A fracture in geologic terms is a broken part of the Earth’s crust. Fractures can be as small as a cracked boulder or as large as a continent. Fluid-driven fracturing has long been a major topic in geoscience and geo-resources engineering. Accurate numerical modeling of fracture propagation and deflection in porous media is important in the development of geo-resources.
Recently, Professor Dongxiao Zhang’s research group of the Southern University of Science and Technology (SUSTech) has been working on the topic of the evolution of mechanical discontinuities in the Earth’s crust, which is common in nature but can be dramatically challenging in modeling. A novel coupled geomechanics and fluid flow model was proposed to elucidate the mechanisms of multi-scale fracture swarms’ growth and typical mechanical interactions between propagating fractures. Their research outcomes have been published in leading scientific journals of geosciences such as the Journal of Geophysical Research: Solid Earth and Geophysical Research Letters.
Figure 1. Numerical results of three-dimensional fracture swarms’ propagation driven by kerogen maturation in shale rocks
The fluid-driven fracturing nature phenomena include the meltwater-induced collapse of the ice sheet, magma intrusions by fluid-induced fracture of the lithosphere, evolution of echelon faults/fractures, etc. The reason why petroleum and mining engineers pay close attention to this topic lies in the extensive use of multi-stage fracturing in horizontal wells. Massive fracturing treatments stimulate the revolution of shale gas in the United States and change their energy structure. This technique has also been widely employed in the development of China’s shale gas reservoirs, located at Fuling, Weiyuan, Jiaoshiba, etc.
The high-efficiency development of shale gas could relieve the problem of contradiction between supply and demand of China and therefore ensure energy security of China. In addition, fluid-driven fracturing is also involved in some other engineering problems, such as extraction of geothermal energy, development of gas hydrate, evaluation of the potential of carbon dioxide sequestration, and deep mining of metal deposits. Thus, investigation of fluid-driven fracturing facilitates a better understanding of geological phenomena across scales in the Earth’s crust, as well as to effectively develop geo-resources such as hydrocarbons and geothermal energy.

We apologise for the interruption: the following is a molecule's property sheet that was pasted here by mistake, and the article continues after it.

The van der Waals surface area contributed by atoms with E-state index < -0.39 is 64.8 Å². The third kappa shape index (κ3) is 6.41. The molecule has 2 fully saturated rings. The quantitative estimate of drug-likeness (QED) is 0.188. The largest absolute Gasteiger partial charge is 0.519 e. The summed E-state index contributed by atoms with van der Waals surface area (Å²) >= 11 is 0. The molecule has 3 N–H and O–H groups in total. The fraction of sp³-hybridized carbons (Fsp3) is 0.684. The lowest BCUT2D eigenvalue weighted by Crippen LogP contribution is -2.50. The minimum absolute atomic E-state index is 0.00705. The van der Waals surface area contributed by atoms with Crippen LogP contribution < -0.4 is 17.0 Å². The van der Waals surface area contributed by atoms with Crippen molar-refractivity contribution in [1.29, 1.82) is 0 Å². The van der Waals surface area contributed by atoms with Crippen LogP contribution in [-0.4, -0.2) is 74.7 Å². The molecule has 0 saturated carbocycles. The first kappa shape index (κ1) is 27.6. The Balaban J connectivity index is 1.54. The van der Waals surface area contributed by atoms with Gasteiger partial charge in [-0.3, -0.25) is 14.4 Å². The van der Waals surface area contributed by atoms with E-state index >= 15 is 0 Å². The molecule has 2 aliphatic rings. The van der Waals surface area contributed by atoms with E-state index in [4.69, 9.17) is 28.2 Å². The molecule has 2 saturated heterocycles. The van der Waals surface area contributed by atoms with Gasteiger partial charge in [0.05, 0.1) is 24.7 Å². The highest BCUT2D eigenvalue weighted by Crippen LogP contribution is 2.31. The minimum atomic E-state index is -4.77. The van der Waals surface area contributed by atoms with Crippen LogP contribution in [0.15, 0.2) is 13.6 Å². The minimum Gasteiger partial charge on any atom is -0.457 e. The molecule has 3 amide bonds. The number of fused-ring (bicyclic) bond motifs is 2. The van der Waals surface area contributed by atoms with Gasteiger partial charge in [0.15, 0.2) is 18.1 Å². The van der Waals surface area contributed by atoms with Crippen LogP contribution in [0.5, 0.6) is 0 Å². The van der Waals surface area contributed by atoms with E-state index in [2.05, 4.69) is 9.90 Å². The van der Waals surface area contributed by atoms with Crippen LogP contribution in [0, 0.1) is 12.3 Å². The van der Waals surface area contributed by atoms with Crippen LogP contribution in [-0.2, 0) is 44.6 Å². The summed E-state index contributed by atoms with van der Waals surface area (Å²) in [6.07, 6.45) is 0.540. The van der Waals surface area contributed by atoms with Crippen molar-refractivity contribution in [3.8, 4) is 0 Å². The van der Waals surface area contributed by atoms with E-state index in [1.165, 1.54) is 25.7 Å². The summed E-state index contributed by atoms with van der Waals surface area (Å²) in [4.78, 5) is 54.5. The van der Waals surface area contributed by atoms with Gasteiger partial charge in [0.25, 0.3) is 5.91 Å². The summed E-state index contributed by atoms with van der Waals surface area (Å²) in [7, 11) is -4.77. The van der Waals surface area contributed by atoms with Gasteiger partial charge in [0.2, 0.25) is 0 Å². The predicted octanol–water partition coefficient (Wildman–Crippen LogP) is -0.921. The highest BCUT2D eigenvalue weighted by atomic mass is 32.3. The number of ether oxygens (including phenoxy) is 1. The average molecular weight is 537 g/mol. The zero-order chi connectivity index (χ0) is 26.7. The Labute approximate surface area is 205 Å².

Based on theories of fracture mechanics, rock mechanics, and fluid mechanics, Prof. Zhang’s group derive and build a novel numerical model, which is verified by analytical solutions in the toughness- and viscosity-dominated regions. This model enables the precise simulation of the propagation, interplay, and coalescence of the fracture swarms with variable apertures and geometries via solving fluid flow, fracture growth, and stress interference. This work was published in the Journal of Geophysical Research: Solid Earth, entitled “Development of 3-D Curved Fracture Swarms in Shale Rock Driven by Rapid Fluid Pressure Buildup: Insights from Numerical Modeling.”
Figure 2. Illustration of the model setup and model verification results
To better understand fracture propagation behaviors associated with rapid fluid generation in source rocks, Prof. Zhang’s research group adopted the newly developed fracturing model to investigate the evolution of fracture swarms. Their work illustrated why non-planar, interconnected fracture swarms created during kerogen maturation, revealed five typical mechanical interaction modes between growing fractures, and elucidated mechanical mechanisms that determine the simultaneous, alternant, and differential growth of curved fracture swarms. This work yields an improved understanding of fluid-driven fracture swarms’ development in organic-rich shale due to rapid fluid generation, which was published in Geophysical Research Letters, entitled “Development of 3-D Curved Fracture Swarms in Shale Rock Driven by Rapid Fluid Pressure Buildup: Insights From Numerical Modeling.”
Figure 3. Fracture aperture distributions of the fracture swarms and the statistics of individual fracture surface area under various initial dip angles
Sanbai Li, Research Associate Professor at SUSTech, is the first author of the above papers. Chair Professor Dongxiao Zhang’s research team at SUSTech is the corresponding author, with SUSTech as the first affiliation. Professor Abbas Firoozabadi at Rice University is the co-corresponding author of the first piece of work.
The above research was funded by the National Natural Science Foundation of China (NSFC).
Proofread ByAdrian Cremin, Yingying XIA